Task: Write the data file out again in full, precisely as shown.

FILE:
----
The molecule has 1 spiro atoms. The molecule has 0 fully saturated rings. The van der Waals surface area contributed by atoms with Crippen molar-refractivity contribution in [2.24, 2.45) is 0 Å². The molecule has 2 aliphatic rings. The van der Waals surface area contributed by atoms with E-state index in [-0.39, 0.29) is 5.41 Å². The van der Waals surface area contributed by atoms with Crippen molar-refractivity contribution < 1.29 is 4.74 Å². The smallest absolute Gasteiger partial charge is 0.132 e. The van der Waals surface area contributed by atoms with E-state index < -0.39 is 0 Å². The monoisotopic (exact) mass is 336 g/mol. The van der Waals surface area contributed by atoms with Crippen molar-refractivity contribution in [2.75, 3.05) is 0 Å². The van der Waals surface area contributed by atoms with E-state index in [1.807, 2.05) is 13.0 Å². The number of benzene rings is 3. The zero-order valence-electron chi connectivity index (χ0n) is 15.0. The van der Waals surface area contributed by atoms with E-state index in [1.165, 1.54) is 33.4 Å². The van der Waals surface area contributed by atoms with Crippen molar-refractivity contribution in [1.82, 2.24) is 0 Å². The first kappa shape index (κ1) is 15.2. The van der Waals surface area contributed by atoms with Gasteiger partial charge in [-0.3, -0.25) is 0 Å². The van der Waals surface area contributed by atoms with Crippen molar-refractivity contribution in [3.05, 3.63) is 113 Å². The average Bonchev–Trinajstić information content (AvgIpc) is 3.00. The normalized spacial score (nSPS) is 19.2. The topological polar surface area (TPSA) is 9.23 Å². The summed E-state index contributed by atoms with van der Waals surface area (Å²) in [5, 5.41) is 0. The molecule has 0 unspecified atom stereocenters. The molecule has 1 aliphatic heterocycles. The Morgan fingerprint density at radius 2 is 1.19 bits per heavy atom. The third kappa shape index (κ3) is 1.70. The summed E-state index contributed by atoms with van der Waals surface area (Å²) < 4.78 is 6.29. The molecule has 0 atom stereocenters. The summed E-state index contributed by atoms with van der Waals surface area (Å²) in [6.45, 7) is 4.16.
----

The molecule has 1 spiro atoms. The molecule has 0 fully saturated rings. The van der Waals surface area contributed by atoms with Crippen molar-refractivity contribution in [2.24, 2.45) is 0 Å². The molecule has 2 aliphatic rings. The van der Waals surface area contributed by atoms with E-state index in [-0.39, 0.29) is 5.41 Å². The van der Waals surface area contributed by atoms with Crippen molar-refractivity contribution < 1.29 is 4.74 Å². The smallest absolute Gasteiger partial charge is 0.132 e. The van der Waals surface area contributed by atoms with E-state index < -0.39 is 0 Å². The monoisotopic (exact) mass is 336 g/mol. The van der Waals surface area contributed by atoms with Crippen molar-refractivity contribution in [2.75, 3.05) is 0 Å². The van der Waals surface area contributed by atoms with E-state index in [1.807, 2.05) is 13.0 Å². The number of benzene rings is 3. The zero-order valence-electron chi connectivity index (χ0n) is 15.0. The van der Waals surface area contributed by atoms with E-state index in [1.165, 1.54) is 33.4 Å². The van der Waals surface area contributed by atoms with Crippen molar-refractivity contribution in [1.82, 2.24) is 0 Å². The first kappa shape index (κ1) is 15.2. The van der Waals surface area contributed by atoms with Gasteiger partial charge in [-0.3, -0.25) is 0 Å². The van der Waals surface area contributed by atoms with Crippen molar-refractivity contribution in [3.05, 3.63) is 113 Å². The average Bonchev–Trinajstić information content (AvgIpc) is 3.00. The normalized spacial score (nSPS) is 19.2. The topological polar surface area (TPSA) is 9.23 Å². The summed E-state index contributed by atoms with van der Waals surface area (Å²) in [5, 5.41) is 0. The molecule has 0 unspecified atom stereocenters. The molecule has 1 aliphatic heterocycles. The Morgan fingerprint density at radius 2 is 1.19 bits per heavy atom. The third kappa shape index (κ3) is 1.70. The summed E-state index contributed by atoms with van der Waals surface area (Å²) < 4.78 is 6.29. The molecule has 0 atom stereocenters. The summed E-state index contributed by atoms with van der Waals surface area (Å²) in [6.45, 7) is 4.16.